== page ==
Labor’s Day

September 7, 2009

3040475_blog

When I was a kid, Labor Day was always a different kind of Holiday around my house.  My mom and dad took the day’s name literally and we Labored all Day.

I would be in my yard digging, weeding, or mowing while I watched my friends all pass by on their way to the lake, the river, or the movies to have some fun.  Countless times I tried to explain to my parents that other people were spending the day having fun and that the name of the holiday could be taken more figuratively.

It didn’t make any difference, and every year my brothers and sister continued laboring and our friends and their families continued celebrating the holiday the more traditional way.

What I didn’t realize until much later was that my parents really were treating the day like a holiday.  They weren’t using Labor Day to cheat us from opportunity; they were using the day to teach us how to work.  It didn’t matter that we were working on Labor Day (Ko, Cole and I are going to the pool today), what mattered was that my parents taught us how to work.

As I left home I began to see that this isn’t something every kid has the opportunity to understand.  I started to realize that all those days we spent doing chores, working in the yard, or cleaning the kitchen helped me to know the value of a hard days work—and that that understanding in itself was a precious commodity.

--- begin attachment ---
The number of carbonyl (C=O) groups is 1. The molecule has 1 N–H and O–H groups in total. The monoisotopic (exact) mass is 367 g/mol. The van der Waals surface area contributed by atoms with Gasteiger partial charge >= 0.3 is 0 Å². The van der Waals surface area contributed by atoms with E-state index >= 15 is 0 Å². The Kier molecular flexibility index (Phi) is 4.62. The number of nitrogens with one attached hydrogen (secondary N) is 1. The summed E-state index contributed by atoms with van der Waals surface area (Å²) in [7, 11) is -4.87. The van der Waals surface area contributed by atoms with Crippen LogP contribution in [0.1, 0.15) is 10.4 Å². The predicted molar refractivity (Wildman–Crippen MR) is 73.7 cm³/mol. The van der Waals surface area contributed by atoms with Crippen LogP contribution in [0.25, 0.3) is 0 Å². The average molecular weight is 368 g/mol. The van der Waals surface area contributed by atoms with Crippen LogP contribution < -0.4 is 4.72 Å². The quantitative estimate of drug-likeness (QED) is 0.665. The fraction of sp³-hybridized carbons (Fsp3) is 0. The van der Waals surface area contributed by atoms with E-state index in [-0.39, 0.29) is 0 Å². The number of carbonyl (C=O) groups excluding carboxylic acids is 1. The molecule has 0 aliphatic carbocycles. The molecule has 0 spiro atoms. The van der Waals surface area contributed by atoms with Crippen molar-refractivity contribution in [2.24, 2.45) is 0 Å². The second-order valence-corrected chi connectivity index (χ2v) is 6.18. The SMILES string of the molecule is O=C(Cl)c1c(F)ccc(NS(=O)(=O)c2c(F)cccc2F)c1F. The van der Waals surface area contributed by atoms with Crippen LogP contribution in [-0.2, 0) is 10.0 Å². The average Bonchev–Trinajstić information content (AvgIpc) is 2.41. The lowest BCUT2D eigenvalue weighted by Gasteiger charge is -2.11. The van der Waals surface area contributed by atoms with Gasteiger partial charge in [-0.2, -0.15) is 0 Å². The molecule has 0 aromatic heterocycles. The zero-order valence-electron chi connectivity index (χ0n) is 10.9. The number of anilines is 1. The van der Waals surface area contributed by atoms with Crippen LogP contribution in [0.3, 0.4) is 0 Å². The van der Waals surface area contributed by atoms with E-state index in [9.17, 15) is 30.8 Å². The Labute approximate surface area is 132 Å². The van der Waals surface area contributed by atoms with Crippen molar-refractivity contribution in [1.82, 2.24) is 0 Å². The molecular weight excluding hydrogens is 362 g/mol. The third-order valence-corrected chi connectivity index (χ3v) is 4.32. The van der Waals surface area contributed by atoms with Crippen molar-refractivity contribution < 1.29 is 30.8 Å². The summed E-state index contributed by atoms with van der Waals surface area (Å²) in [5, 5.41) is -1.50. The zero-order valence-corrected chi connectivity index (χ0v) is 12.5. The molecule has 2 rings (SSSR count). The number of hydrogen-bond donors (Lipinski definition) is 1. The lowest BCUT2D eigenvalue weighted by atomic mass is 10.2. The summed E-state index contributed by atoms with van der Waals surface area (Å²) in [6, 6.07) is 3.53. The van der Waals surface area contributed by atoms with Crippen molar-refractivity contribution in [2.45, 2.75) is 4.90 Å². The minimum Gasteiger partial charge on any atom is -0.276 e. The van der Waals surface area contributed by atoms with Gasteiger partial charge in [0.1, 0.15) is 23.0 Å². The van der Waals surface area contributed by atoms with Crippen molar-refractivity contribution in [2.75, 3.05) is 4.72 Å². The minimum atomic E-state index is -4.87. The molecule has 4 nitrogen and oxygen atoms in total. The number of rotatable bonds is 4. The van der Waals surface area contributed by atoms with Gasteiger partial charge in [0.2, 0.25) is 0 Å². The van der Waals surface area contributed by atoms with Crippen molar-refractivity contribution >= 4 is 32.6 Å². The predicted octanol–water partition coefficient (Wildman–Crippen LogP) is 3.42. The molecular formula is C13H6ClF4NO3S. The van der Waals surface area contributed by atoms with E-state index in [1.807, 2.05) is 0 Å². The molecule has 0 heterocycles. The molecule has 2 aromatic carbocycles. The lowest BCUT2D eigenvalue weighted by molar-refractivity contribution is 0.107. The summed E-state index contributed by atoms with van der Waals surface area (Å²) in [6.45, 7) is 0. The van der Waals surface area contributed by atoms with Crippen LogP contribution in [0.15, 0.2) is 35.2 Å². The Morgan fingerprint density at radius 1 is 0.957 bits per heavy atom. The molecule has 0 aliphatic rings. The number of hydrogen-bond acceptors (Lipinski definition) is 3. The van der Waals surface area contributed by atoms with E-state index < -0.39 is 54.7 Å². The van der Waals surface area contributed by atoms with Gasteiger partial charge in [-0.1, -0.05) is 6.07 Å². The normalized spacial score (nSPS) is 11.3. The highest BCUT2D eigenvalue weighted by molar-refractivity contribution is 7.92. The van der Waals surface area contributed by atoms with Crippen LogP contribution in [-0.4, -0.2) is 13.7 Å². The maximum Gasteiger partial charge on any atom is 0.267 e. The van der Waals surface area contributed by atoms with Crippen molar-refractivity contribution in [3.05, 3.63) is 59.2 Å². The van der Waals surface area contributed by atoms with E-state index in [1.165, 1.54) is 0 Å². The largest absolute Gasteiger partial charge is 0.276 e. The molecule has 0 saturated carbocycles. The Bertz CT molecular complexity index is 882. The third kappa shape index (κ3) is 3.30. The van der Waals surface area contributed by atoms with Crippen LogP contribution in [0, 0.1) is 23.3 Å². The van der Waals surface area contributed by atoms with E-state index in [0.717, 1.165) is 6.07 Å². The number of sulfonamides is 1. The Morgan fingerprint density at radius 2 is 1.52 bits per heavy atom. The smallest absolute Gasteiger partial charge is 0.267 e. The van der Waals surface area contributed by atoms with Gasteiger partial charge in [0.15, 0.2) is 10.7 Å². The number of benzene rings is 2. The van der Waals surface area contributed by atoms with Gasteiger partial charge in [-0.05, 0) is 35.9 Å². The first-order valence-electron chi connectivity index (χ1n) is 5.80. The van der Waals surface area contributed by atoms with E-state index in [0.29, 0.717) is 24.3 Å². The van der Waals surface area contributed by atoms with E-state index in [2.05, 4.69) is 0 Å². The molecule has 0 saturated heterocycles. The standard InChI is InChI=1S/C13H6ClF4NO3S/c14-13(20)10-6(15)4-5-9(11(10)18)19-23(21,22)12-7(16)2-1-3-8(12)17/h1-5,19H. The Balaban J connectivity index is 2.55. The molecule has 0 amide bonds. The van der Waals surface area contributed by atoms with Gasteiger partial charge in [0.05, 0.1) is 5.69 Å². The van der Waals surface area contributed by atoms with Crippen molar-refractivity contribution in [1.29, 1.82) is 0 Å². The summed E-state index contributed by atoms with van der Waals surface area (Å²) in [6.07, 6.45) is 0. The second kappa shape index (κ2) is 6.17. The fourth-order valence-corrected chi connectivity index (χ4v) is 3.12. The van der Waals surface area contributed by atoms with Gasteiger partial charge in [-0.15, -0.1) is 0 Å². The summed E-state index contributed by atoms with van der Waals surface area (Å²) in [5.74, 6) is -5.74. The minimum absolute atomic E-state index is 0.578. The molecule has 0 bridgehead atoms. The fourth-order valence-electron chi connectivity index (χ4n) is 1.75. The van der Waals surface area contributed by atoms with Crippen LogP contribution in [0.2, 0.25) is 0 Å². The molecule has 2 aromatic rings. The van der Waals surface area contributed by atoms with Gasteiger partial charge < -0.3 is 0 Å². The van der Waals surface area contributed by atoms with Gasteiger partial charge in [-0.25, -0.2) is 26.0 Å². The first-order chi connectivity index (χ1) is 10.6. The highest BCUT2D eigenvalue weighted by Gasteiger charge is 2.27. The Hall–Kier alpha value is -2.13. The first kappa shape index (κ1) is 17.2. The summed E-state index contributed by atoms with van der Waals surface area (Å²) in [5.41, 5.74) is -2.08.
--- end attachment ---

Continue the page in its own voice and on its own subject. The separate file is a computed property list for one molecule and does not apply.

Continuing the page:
I learned that you could control your own destiny and build your own success if you know how to work.  Additionally, I found that all of the of the other things that can bring success that can’t be controlled directly though work (i.e. who you know, right place right time) can at least be influenced through a person’s willingness to be fully engaged.  I was taught that by working hard, I could make my own luck.

I was also taught to value the feeling that comes from knowing you put in a hard days work.

After my auto accident I spent literal years of my life lying in bed.  Interestingly, I found that during that time one of the tings that I missed most was that feeling of pleasure that comes no other way than from the knowledge that you gave your all.  That feeling you get after working all day, be it at your job, in the yard, around the house, and you finally sit down on the couch and you know that you put everything you had into the days objective.

I would have people come to visit me in the hospital complaining about their job, complaining about their work, and I would be so jealous that they had a place to put their day’s labors—that they had the opportunity to work.

I’m grateful my mom and dad taught me how to work.  It’s a commodity that is more and more becoming difficult to find and in short supply. I’m grateful for those difficult days in the hospital when I learned that it’s a privilege to have the opportunity to work hard.

This Labor Day (whether we are laboring or not) let’s remember that hard work is a blessing and that some of the greatest opportunities in our lives come from good old-fashioned hard work.

Jh-


Freedom

July 4, 2009
Independence Day

Independence Day

On this Fourth of July people’s minds begin to turn to their freedoms. They begin to think about how grateful they are to live in a country where they can live, act, and worship freely.